2. MiniVGG/VGG7 – VGGNet comprises of 7 convolutional layers and is very popular due to its very uniform architecture. Compared to AlexNet, there are just 3×3 convolutions, but many filters. It is right now the most preferred choice in the group to remove functionality from images. The weight configuration of the VGGNet is accessible to the public and has been used as a baseline feature extractor in many other applications and challenges. However, VGGNet is made up of 138 million parameters, which can be a bit difficult to handle. Figure 3 shows the architecture of the miniVGG model.
    3. ResNet50 – This architecture has features like ‘skip connections’ and heavy batch normalization. These skip connections are also known as gated units or gated recurrent units and have substantial similarity to recent successful elements applied in RNNs. A residual neural network (ResNet) is an artificial neural network (ANN) of a kind that builds on constructs known from pyramidal cells. Residual neural networks do this by utilizing skip connections, or shortcuts to jump over some layers. Typical ResNet models are implemented with double- or triple- layer skips that contain nonlinearities (ReLU) and batch normalization in between.

    Results and Discussion

    This project is more focused on the comparison between deep residual learning and deep learning and proving why deep residual learning gives good accuracy as well as the least error rate. So, we investigate each and every model from scratch. TensorFlow, because of its enormous applications in research and production of deep learning, is used throughout the project, and the output is therefore obtained from it.

    We have used three models in this project – VGG7, ResNet50, and Alexnet. AlexNet turned out in 2012 and was a progressive headway; it enhanced regular Convolutional Neural Networks (CNNs) and got perhaps the best model for classification of the image until VGG came out. VGGNet comprises of 7 convolutional layers and is exceptionally engaging because of its extremely uniform architecture. Similar to AlexNet, just 3×3 convolutions, however, have an enormous number of filters. It is at present the most favored model among computer vision experts for extricating highlights from pictures. The weight configuration of the VGGNet is openly accessible and has been utilized in numerous different applications and challenges. Be that as it may, VGGNet comprises of 138 million parameters, which can be somewhat testing to deal with sometimes. This architecture has functionalities called ‘skip connections’ and heavy batch normalization. These skip connections act like gated units or gated repetitive or recurrent units and have substantial similarity to recent RNNs. A residual neural network (ResNet) is an artificial neural network (ANN) of a sort that expands on builds known from pyramidal cells. Residual neural networks do this by utilizing skip connections, or shortcuts to hop over specific layers. Typical ResNet models are executed with a two-layer or triple-layer skip that contains nonlinearities (ReLU) and batch normalization in between.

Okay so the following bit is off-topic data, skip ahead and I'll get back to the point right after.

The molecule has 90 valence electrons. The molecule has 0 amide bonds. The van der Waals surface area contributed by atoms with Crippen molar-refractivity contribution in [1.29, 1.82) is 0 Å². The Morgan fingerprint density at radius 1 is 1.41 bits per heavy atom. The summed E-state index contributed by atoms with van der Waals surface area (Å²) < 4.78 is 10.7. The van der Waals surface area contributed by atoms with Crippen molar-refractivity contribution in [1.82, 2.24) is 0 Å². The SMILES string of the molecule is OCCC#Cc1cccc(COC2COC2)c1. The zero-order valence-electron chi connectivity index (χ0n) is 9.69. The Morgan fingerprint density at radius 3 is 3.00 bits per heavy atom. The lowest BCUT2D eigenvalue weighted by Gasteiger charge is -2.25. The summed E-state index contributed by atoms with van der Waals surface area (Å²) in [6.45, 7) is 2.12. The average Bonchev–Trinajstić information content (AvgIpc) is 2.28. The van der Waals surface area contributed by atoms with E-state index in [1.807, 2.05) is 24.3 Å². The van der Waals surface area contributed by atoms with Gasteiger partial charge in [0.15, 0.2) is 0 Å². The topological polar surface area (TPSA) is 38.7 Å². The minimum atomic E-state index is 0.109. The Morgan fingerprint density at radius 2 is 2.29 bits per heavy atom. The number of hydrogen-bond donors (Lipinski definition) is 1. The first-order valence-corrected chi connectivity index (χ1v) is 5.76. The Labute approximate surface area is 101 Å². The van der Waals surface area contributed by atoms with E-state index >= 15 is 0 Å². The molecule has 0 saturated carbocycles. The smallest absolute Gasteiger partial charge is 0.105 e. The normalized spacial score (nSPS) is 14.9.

Final Result

    ResNet50 is found to the ideal model for classification of human epithelial cell images. If we compare, deep learning models with deep residual learning models, deep residual models give better results.

    Conclusion

    Among all the tried algorithms, we found that Resnet50 has the least loss rate and a good accuracy. For an image classification problem in the healthcare industry, it is imperative to have results having the least loss rate. VGG7 model performed with good accuracy but had a five times more loss rate concerning ResNet50, therefore even with reasonable accuracy, and we prefer a model with the least loss rate and a good accuracy. AlexNet neither showed good accuracy neither showed a less loss rate and also took the longest time to compute. Therefore, it is not an ideal model for the classification of human epithelial type-2 cells.

    References

    1. Deep Residual Learning for Image Recognition, by He, K., Ren, S., Sun, J., & Zhang, X. (2016).
    2. Haijun Lei , Tao Han , Feng Zhou , Zhen Yu , Jing Qin , Ahmed Elazab ,Baiying Lei, A Deeply Supervised Residual Network for HEp-2 Cell ClassiÞcation via Cross-Modal Transfer Learning, Pattern Recognition (2018)
    3. J. Xi, S. Linlin, Z. Xiande and Y. Shiqi, ‘Deep convolutional neural network-based HEp-2 cell classification,’ in 2016 23rd International Conference on Pattern Recognition (ICPR), 2016, pp. 77-80.
    4. M. Long, Y. Cao, J. Wang, and M. I. Jordan, ‘Learning Transferable Feature with Deep Adaptation Networks,’ Computer Science, pp. 97-105, 2015.
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    Image Classification of Human Epithelial Cells Using Deep Residual Learning. (2022, Nov 30). Retrieved from https://artscolumbia.org/image-classification-of-human-epithelial-cells-using-deep-residual-learning/